As a Jobs for Life (JfL) staff, we meet every Wednesday morning to pray, study the Word or a meaningful book as well as to strategize, plan and dream together. At a recent staff meeting we wrestled with this question. It is not where we intended to go, but in order to answer questions about direction and activity, you first need to understand the vision or the philosophical “why” before you can move forward in the “what”. There is a great TED talk by Simon Sinek about this.
Each one of us feels called but when we come together as an organization, a family, it can get messy to answer collectively. We all have our own experience and views. We have our gifts and talents. We have our own ignorance and prejudices. We know God is knitting us together in unity but we still have a lot of unanswered questions about what it looks like.
This is so much bigger than the 14 of us on staff at JfL. This is about the leaders, pastors, investors and friends He called to partner in this ministry centered around restoration and work. It is about you and what God is speaking to you in prayer and the people He is putting in your life.
We want to share a few things we discussed about our calling:
God is calling us to be in relationship and live in community with each other.
We need each other. This goes deep and is intentional. It is not for any other reason than the glory of God. In many ways it is counter-cultural but it is His design and is manifest in the Church. One of our most important roles is to be encouragers of each other, lifting one another up and sharing the burdens for the long haul.
God is calling us to be authentic.
We need to be real and transparent. We are all dying to take off the mask and live in the revelation we are all broken. We can no longer allow fear of judgement to determine how we are going to relate with one another. “Everything is fine” is never the answer. We want to hear the truth and enter into the pain.
We are being called to walk in the truth of the Word. It isn’t enough to have a deep understanding of the Gospel. We need to live it out and let the chips fall.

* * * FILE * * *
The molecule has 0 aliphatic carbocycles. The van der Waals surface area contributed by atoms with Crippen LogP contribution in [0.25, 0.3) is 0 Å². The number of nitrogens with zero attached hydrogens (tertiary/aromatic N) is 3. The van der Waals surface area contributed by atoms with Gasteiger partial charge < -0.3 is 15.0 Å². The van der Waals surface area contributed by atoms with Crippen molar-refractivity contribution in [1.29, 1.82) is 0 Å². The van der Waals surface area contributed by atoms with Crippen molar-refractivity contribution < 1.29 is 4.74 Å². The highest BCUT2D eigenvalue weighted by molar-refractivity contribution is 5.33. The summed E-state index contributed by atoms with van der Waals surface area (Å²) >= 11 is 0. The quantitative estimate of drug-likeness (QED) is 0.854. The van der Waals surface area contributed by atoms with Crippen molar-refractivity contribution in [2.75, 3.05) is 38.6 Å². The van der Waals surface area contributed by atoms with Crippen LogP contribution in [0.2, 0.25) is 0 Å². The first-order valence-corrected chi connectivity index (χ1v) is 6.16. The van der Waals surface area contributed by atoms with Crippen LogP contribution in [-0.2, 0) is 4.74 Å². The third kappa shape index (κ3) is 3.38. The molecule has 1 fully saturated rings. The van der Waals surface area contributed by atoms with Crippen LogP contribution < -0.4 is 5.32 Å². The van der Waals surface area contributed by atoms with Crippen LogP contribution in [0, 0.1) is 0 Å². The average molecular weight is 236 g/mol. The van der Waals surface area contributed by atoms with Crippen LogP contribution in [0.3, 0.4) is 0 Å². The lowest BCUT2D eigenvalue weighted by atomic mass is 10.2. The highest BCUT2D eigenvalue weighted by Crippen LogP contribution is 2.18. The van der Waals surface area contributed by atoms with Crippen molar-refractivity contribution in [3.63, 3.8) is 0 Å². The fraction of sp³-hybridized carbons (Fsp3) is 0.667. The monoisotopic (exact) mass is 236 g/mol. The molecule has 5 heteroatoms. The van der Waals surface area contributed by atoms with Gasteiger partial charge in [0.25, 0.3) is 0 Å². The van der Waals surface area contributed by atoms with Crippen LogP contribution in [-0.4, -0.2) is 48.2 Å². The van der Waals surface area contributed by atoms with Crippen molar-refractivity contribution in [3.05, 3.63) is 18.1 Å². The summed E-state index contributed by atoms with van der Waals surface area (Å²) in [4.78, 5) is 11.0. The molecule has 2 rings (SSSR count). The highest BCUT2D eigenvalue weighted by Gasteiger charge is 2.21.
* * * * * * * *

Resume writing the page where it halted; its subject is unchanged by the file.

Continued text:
You hear stories about pastors getting real and speaking the truth from the Word about life, regardless of the consequences. It seems so radical and risky. But aren’t we being called to risk it all? What are we actually risking? We need to be willing to take the cultural risk for the spiritual reward. Change only happens through action.
We are called to work for a kingdom purpose to see people and communities flourish.
It is not about our individual accomplishments or the bottom line. We do what we do to bring the kingdom of God to Earth and see lives and communities transformed. This calling is for everyone regardless of where you work and what you do. This means we must do business differently with a greater sense of purpose.
We are called to make a significant shift, changing the current trajectory of our broken world.
Not everyone is going to understand this. It is easier to give our possessions than it is to give our heart. There is tremendous tension as we come against powerful systems that dictate expectations and keep people in bondage. In the words of Dr. Martin Luther King, “True compassion is more than flinging a coin to a beggar; it comes to see that an edifice which produces beggars needs restructuring.”
If we want to see change happen in the Church, it needs to start right here with us. God does not move because of our need. He moves because of our faith. We must be obedient to His will in our lives.
In our journey as a JfL family, we have many more questions than answers. Not that we are comfortable in this place of tension and uncertainty, but in our faith we are confident God, the source of all knowledge, truth and wisdom, has the answers. We will be fasting and praying together as we seek direction.
There is no greater comfort than to know Jesus prayed for us today as one of the last things he did on this Earth. In his words from John 17: 20-23:
“My prayer is not for them alone. I pray also for those who will believe in me through their message, that all of them may be one, Father, just as you are in me and I am in you. May they also be in us so that the world may believe that you have sent me. I have given them the glory that you gave me, that they may be one as we are one — I in them and you in me — so that they may be brought to complete unity. Then the world will know that you sent me and have loved them even as you have loved me.”